From the street it doesn’t look like a much; a storefront frozen in time, random books gathering dust in the window. If you’re not paying attention you’ll miss it. Or even worse dismiss it as a somebody’s compulsive hoarding turned into a shop that dabbles in unkept and unloved books among large piles of other useless ephemera.
The unvarnished facade masks one of the city’s great hidden treasures. A bulwark against the passing of time and changing of popular tastes. Like all things worth knowing, it only reveals itself to those brave and willing to get into the belly of thing, explore its rhythms, let a search reach its serendipitous end.
Big box retailers, their online everything brethren, and chain stores have captured our imagination and wallets with fine tuned algorithms calibrated to deliver micro-doses of sedate happiness. Banks bathed in antiseptic fluorescent light have followed them into the heart of the Main Street of our minds. Coffee shops, restaurants, and beauty salons are all that survive in their wake as viable small businesses catering to the last of our personal needs that can only be fulfilled through human interaction at micro scale.
Out of that cultural rubble stands Bookhaven on 22nd and Fairmount Street, the last real used bookstore in Philadelphia. Where everyone else has succumbed to insurmountable market forces, escalating rents in gentrified and gentrifying neighborhoods, and thankless hours of manual labor required to sift through customer drop-offs for sellable volumes then file them into an easily discernible and commercially tenable order, Bookhaven has remained the Platonic ideal of the dying form.
You realize it as soon as you enter the front door. The soft and unobtrusive sound of classical music sets the tone for the visit. A large fiction section greets you at the entrance and starts in alphabetical order at the first shelf you come in contact with. It isn’t weighed down by mass market titles that are instead relegated to their own tiny section in a corner as a form of appeasement rather than necessity for regular customers.
It’s a serious collection, managed by people who know what they are doing. I’ve been going there for years and can’t remember a time where I didn’t come home with something I discovered while browsing and had to read. It’s the place I went back to time and again as I made my way through the entire oeuvre of Don DeLillo, Paul Beatty, Steve Erickson, Elena Ferrante, Kazuo Ishiguro, Dana Spiotta, David Foster Wallace, Jonathan Lethem, and many many others. It’s where I always come with a list of books I want to read and leave with more.
When you finally pass through to the back rooms you get a taste of history, then poetry, and science. Upstairs you may get sidled by a cat looking for attention or sleeping on a sofa, basking in customer attention, projecting a calmness that enhances the mood as you continue to browse. I always like to bring home at least one book from the culture and sociology section as well as cinema. Sometimes something will stand out to me in economics or essays as well. You can also find art, music, and philosophy up there. There is a respectable selection for every taste without catering to fads and what is hot.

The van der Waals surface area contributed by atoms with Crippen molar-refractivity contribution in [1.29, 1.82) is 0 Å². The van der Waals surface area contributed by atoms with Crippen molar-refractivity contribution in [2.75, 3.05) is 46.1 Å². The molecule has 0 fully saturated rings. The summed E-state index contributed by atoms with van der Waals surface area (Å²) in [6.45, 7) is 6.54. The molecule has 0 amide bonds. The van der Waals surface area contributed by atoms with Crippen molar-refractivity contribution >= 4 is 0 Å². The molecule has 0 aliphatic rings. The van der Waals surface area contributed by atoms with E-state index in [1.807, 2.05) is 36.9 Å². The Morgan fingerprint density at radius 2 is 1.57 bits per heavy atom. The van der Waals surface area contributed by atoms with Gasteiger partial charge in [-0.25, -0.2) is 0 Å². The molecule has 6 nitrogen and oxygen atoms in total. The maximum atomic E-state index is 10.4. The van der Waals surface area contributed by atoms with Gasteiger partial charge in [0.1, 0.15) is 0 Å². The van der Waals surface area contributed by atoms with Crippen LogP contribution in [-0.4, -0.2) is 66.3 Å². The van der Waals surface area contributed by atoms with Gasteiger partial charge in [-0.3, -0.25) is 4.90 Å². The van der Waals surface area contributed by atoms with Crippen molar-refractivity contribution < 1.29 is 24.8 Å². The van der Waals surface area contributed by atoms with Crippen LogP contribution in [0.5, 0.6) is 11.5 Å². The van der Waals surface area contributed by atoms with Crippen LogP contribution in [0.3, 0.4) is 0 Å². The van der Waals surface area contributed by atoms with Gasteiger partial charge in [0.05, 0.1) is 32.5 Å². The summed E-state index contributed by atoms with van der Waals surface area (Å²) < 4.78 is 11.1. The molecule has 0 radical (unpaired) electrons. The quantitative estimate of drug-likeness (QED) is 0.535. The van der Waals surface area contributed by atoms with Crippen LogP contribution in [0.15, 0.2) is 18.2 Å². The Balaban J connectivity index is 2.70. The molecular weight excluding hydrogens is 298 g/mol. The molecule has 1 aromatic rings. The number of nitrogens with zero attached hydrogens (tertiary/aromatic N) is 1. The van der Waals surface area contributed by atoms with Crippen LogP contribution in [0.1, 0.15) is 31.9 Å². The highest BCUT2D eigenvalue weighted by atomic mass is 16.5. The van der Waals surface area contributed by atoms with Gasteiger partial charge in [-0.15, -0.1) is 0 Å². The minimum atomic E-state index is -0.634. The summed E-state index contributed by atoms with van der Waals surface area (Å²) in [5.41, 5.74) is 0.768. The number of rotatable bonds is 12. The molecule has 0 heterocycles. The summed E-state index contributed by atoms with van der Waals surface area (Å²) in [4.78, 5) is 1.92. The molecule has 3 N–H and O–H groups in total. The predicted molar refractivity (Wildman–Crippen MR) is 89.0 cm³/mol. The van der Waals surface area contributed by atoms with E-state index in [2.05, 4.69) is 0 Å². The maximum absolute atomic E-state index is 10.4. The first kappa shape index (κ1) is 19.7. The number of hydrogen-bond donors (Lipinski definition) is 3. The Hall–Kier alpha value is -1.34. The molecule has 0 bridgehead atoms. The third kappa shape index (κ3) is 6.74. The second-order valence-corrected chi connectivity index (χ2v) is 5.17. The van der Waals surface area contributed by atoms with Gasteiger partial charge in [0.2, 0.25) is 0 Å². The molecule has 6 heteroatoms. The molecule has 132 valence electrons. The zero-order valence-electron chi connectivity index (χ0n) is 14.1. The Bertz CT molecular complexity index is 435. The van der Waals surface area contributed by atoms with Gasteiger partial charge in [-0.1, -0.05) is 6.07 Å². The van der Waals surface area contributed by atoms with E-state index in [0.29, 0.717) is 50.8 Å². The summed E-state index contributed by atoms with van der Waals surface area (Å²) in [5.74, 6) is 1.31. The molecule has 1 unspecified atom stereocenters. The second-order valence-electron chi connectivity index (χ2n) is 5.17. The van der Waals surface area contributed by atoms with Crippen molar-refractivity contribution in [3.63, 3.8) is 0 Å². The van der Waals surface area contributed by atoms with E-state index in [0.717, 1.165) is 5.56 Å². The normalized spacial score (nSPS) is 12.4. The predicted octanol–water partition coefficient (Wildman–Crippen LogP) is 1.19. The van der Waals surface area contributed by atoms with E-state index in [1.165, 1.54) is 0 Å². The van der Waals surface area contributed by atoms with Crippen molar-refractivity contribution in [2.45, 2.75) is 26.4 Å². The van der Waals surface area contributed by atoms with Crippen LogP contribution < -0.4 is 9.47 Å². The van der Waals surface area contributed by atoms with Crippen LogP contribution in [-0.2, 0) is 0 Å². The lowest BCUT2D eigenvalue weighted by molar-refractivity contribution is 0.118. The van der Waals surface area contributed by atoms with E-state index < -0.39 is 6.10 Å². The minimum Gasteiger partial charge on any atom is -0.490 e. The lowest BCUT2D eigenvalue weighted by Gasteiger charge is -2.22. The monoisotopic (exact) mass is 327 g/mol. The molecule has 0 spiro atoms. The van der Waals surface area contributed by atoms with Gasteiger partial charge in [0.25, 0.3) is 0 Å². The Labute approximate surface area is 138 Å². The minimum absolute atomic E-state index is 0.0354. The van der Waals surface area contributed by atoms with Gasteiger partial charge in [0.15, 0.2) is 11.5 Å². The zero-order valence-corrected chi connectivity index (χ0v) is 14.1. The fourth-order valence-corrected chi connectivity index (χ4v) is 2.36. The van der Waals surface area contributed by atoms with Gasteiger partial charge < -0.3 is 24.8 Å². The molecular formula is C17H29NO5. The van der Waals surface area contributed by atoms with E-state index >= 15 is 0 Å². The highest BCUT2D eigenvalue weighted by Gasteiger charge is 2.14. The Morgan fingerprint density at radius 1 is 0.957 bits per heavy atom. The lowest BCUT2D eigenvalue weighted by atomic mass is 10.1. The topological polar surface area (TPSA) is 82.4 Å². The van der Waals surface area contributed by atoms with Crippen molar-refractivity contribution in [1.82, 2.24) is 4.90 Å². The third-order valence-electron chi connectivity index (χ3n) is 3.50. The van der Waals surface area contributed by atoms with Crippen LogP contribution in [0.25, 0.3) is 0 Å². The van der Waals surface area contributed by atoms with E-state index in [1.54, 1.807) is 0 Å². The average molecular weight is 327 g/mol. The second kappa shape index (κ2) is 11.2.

A good bookstore isn’t only about the books though. I like the way the floor squeaks whenever you take a step on the second floor and the way hard-soled shoes hitting the hardwood steps echo through both floors. I like how people speak in hushed tones and, if they’re quiet, you can only really hear them when they’re moving. The store forces you to focus on the books and not yourself. Recently I imagined the tens of thousands of voices, who put their energy over many months and years, into the completion of those texts. Many were ignored the second they were printed and somehow still made their way to that store, the spines generating at least a sliver of attention, waiting for the day someone will crack them open and connect with that physical artifact, that example of someone else’s mental labor laid bare. Then there are the more popular authors who the average person has also ignored but clientele seeks out with excitement.
I also think about the people who owned the books before me. Sometimes I’ll come across an old film stub or newspaper clipping used as a bookmark or just lost in time. Sometimes I’ll read the name of the previous owner printed on the first page; a bold pronouncement of ownership that I have trouble reconciling with the fact that it’s been discarded. Maybe it wasn’t a choice. Maybe life circumstances made that original claim tenuous over time. Maybe putting the book back into circulation with a piece of themselves attached to it was always the plan.
Looking now at my own shelves I’m forced to consider why I’ve chosen to collect and order them in such a way. I very rarely pulled them down and search for a particular passage. And I reread certain favorites sparingly, and usually as a burning whim. But that isn’t enough of a justification, is it? I don’t have a strong urge to collect the way an antiquarian collector may be driven, filling a kind of emotional void with niche objects. The only thing I know is they feel like a warm blanket. A source of comfort providing heat through their embedded voices. The writers behind the text have committed themselves to the production of a relic, and my collection is partly my own story told through what has driven my mind.
I only hope that Bookhaven and my romanticism of old media won’t soon be a relic as well.